Be sure to follow up on those death certificates, and post a query about the book on the Shields forum.
If you're just beginning you may not be familiar with the GenWeb Project sites.Here is something I typed and saved in WORD, so I could just send along to newbies, and not forget something (^_^) --
Texas began keeping vital records in 1903; you can obtain a copy of death certificate, which should show the names and birth locations of the parents of deceased.
Hyperlink below for TXGenWeb site.Scroll down to “TX County Index” option, find your county and click and look at everything.Sites are manned by volunteers, so they vary in material and information offered.Some will have a list of volunteers who offer to do lookups.Post your query; plus, ask if anyone has a copy of a county history, and will they check their copy for any possible information on your family.If cemeteries not online, ask if a collection of material, or book has been published on local cemeteries, and can someone check the index for you. http://www.rootsweb.com/~txgenweb/http://www.rootsweb.com/~txgenweb/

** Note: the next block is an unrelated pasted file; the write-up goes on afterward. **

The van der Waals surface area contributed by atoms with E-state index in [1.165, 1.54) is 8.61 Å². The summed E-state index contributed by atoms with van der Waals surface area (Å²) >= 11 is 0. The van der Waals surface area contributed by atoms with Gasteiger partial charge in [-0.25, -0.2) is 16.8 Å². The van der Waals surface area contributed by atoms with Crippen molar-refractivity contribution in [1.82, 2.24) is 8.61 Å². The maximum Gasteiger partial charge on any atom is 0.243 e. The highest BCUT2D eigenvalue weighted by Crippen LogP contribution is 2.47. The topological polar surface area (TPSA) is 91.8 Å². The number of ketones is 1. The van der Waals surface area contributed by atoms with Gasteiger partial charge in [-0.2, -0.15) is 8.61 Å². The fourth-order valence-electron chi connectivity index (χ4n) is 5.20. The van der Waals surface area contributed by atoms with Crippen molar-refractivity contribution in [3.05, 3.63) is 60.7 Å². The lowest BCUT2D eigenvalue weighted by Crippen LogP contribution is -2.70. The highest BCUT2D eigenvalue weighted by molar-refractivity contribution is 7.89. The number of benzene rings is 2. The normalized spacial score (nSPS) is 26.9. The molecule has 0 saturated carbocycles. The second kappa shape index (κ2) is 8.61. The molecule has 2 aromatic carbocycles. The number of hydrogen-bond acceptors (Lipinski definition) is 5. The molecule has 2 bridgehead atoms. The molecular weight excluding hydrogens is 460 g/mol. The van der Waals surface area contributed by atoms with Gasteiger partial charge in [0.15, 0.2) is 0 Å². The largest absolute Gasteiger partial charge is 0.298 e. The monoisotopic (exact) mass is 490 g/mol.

TX is a state with lots of good “stuff”, click and look, try “Texas Research Help”, it will lead you to such as:Handbook of TX Online (good for those TX towns not on maps, early settlers, history etc); Confederate Museum (all Rebs); TX Ranger Museum (both museums have records); TX Confederate Pension Idx Online (different then Museum); TX State Library & Archives etc etc.
When you finish with “ALL” of TX, look for the very first option on that site – USGenWeb Project – click and you are at the U.S. level, from there you can choose any state, and county/counties within those states – you are off and running, again.
If you have any questions, or I didn't make something clear, just get back to me.By the way, you responded to your query and not my response.I was just browsing the list and saw your response.Have fun and Happy Hunting.